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Block-based Programming in MakeCode

Project Task - Fahrenheit

In programming, reusing parts of the program is very important, because it makes the program simpler and more readable. To avoid writing the same program and repeating the same or similar program multiple times, we use functions.

The loops will repeat a certain part of the code a specified number of times. Functions will run the code once, but their advantage is that their code can be used countless times wherever and whenever we need it in the program. One of the main roles of a function is to break down the program into parts, which have well-defined purposes. For example, to make a pizza, you need to make the dough, roll out the dough, add the toppings, add other ingredients, and eventually bake it. If you wanted to program pizza production in Minecraft, you could divide the entire process into parts by using functions - one function for each part of the pizza-making process, for example, making the dough, baking, etc.

We can arrange a series of blocks one after another, thus creating a function, which we can then call every time we need to perform a certain activity within the program.

We will use a simple example of converting temperature expressed in degrees Celsius to degrees Fahrenheit to demonstrate the use of functions.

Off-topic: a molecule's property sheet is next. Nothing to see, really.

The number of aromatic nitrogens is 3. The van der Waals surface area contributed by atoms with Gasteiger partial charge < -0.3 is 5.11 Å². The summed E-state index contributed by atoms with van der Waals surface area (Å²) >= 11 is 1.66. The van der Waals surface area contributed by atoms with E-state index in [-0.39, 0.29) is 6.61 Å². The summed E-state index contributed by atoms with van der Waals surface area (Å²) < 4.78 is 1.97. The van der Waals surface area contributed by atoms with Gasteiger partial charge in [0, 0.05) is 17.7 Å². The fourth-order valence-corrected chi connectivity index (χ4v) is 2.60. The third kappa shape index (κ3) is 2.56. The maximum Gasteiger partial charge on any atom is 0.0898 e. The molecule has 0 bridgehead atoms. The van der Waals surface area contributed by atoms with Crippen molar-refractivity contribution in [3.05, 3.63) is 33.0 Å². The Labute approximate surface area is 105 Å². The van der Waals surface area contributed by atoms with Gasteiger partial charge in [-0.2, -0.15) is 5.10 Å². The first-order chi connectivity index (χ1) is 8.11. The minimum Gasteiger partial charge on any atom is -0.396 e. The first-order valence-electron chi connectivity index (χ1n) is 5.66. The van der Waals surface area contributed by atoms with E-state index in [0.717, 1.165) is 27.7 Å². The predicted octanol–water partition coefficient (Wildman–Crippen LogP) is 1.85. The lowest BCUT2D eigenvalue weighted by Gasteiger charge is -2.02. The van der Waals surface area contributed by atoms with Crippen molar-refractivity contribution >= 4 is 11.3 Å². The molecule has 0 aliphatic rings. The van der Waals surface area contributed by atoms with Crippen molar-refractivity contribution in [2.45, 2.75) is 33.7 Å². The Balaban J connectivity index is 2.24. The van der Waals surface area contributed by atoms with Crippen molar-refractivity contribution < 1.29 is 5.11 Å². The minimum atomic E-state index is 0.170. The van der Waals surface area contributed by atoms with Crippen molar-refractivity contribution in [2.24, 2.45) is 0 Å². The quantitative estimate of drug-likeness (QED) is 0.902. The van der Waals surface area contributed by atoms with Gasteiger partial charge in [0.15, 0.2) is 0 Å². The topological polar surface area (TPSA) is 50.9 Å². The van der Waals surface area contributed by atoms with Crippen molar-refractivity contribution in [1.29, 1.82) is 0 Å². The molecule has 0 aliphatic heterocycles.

Stage 1.

Thinking about the task: The user enters the value in degrees Celsius, and the program converts it to degrees Fahrenheit. We will use the formula °F = °C × 1.8 + 32.

Stage 2

Open Code Builder (by pressing the key C); an editor window will appear where you can stack blocks.

For converting the temperature from degrees Celsius to degrees Fahrenheit, we will use the blocks that we will put in a function.

You can create a function by opening the subcategory Function (1) from the category Advanced, and clicking on the button Make a Function (2), then in the input field enter the name of the function you want to create (3), in our case Conversion, clicking on the button Number (4) we can add a parameter, which will be a number, or more precisely the value of the temperature in degrees Celsius the user wishes to convert. When you click the button Done (5), the function will be created (6):


We need to create two variables TC and TF, which will store the values of temperatures in Celsius (the one entered by the user using the keyboard in the block chat) and in Fahrenheit (the one calculated by the formula).

Into the block Function we will drag the following blocks:

  • the block setMath,

  • the block show, which will display the temperature in degrees Fahrenheit.

We now have the function Conversion:


In order to convert the temperature from Celsius to Fahrenheit, we need to call the function presented above into the block chat.

Into the previously mentioned block, we need to drag the following blocks:

  • the block that defines the value of the variable TC as the value entered by the user in the chat,

  • the block that calls the function call from the category Function.

The look of the code:


The look of the program, which converts the temperature in degrees Celsius to Fahrenheit:


Stage 3

Testing the program. Click on the button Play.

We open the chat by pressing the key T on the keyboard and entering the word Convert and after it the desired value. This will be our “trigger” starting the program, which will perform the conversion.